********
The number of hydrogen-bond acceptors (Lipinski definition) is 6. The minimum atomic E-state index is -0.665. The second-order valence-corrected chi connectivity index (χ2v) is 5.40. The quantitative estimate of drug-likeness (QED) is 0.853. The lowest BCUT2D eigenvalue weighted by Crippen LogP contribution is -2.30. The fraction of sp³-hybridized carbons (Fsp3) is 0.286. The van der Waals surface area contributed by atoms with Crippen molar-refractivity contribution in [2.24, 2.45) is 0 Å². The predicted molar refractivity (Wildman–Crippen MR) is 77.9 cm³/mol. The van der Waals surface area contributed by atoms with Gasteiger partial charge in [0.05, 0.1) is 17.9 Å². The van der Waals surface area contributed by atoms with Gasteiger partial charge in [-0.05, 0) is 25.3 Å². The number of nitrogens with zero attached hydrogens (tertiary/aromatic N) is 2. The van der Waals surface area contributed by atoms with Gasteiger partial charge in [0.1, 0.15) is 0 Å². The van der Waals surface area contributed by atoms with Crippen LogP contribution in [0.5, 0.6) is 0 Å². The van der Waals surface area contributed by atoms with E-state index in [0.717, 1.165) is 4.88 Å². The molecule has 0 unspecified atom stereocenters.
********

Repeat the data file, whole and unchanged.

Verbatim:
The number of hydrogen-bond acceptors (Lipinski definition) is 6. The minimum atomic E-state index is -0.665. The second-order valence-corrected chi connectivity index (χ2v) is 5.40. The quantitative estimate of drug-likeness (QED) is 0.853. The lowest BCUT2D eigenvalue weighted by Crippen LogP contribution is -2.30. The fraction of sp³-hybridized carbons (Fsp3) is 0.286. The van der Waals surface area contributed by atoms with Crippen molar-refractivity contribution in [2.24, 2.45) is 0 Å². The predicted molar refractivity (Wildman–Crippen MR) is 77.9 cm³/mol. The van der Waals surface area contributed by atoms with Gasteiger partial charge in [0.05, 0.1) is 17.9 Å². The van der Waals surface area contributed by atoms with Gasteiger partial charge in [-0.05, 0) is 25.3 Å². The number of nitrogens with zero attached hydrogens (tertiary/aromatic N) is 2. The van der Waals surface area contributed by atoms with Gasteiger partial charge in [0.1, 0.15) is 0 Å². The van der Waals surface area contributed by atoms with Crippen LogP contribution in [0.5, 0.6) is 0 Å². The van der Waals surface area contributed by atoms with E-state index in [0.717, 1.165) is 4.88 Å². The molecule has 0 unspecified atom stereocenters.